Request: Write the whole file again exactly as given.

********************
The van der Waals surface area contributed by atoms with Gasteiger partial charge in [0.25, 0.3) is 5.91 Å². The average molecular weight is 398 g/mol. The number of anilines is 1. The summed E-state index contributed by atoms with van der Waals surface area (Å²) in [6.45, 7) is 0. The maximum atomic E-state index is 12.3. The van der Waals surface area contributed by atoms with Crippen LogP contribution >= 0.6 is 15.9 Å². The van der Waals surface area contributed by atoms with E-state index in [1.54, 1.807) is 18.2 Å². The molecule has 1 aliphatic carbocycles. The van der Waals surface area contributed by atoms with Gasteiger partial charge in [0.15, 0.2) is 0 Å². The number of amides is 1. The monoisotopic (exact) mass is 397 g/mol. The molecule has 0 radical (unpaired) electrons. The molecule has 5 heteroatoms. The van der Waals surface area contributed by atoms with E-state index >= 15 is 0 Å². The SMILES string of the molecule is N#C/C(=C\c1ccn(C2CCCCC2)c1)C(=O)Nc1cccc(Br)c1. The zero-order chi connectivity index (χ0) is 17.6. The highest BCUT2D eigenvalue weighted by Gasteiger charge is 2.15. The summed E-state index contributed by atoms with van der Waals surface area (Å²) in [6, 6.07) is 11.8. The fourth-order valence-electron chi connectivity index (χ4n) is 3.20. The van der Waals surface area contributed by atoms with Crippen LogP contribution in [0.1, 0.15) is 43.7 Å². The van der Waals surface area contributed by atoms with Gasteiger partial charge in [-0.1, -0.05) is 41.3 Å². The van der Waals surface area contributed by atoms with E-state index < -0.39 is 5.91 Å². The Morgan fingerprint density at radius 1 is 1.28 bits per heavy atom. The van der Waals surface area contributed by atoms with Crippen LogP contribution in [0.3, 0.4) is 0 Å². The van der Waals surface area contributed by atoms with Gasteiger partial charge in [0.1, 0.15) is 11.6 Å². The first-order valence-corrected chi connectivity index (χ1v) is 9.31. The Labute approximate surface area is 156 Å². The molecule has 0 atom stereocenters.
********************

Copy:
The van der Waals surface area contributed by atoms with Gasteiger partial charge in [0.25, 0.3) is 5.91 Å². The average molecular weight is 398 g/mol. The number of anilines is 1. The summed E-state index contributed by atoms with van der Waals surface area (Å²) in [6.45, 7) is 0. The maximum atomic E-state index is 12.3. The van der Waals surface area contributed by atoms with Crippen LogP contribution >= 0.6 is 15.9 Å². The van der Waals surface area contributed by atoms with E-state index in [1.54, 1.807) is 18.2 Å². The molecule has 1 aliphatic carbocycles. The van der Waals surface area contributed by atoms with Gasteiger partial charge in [0.15, 0.2) is 0 Å². The number of amides is 1. The monoisotopic (exact) mass is 397 g/mol. The molecule has 0 radical (unpaired) electrons. The molecule has 5 heteroatoms. The van der Waals surface area contributed by atoms with E-state index >= 15 is 0 Å². The SMILES string of the molecule is N#C/C(=C\c1ccn(C2CCCCC2)c1)C(=O)Nc1cccc(Br)c1. The zero-order chi connectivity index (χ0) is 17.6. The highest BCUT2D eigenvalue weighted by Gasteiger charge is 2.15. The summed E-state index contributed by atoms with van der Waals surface area (Å²) in [6, 6.07) is 11.8. The fourth-order valence-electron chi connectivity index (χ4n) is 3.20. The van der Waals surface area contributed by atoms with Crippen LogP contribution in [0.1, 0.15) is 43.7 Å². The van der Waals surface area contributed by atoms with Gasteiger partial charge in [-0.1, -0.05) is 41.3 Å². The van der Waals surface area contributed by atoms with E-state index < -0.39 is 5.91 Å². The Morgan fingerprint density at radius 1 is 1.28 bits per heavy atom. The van der Waals surface area contributed by atoms with Crippen LogP contribution in [0.3, 0.4) is 0 Å². The van der Waals surface area contributed by atoms with Gasteiger partial charge in [0.1, 0.15) is 11.6 Å². The first-order valence-corrected chi connectivity index (χ1v) is 9.31. The Labute approximate surface area is 156 Å². The molecule has 0 atom stereocenters.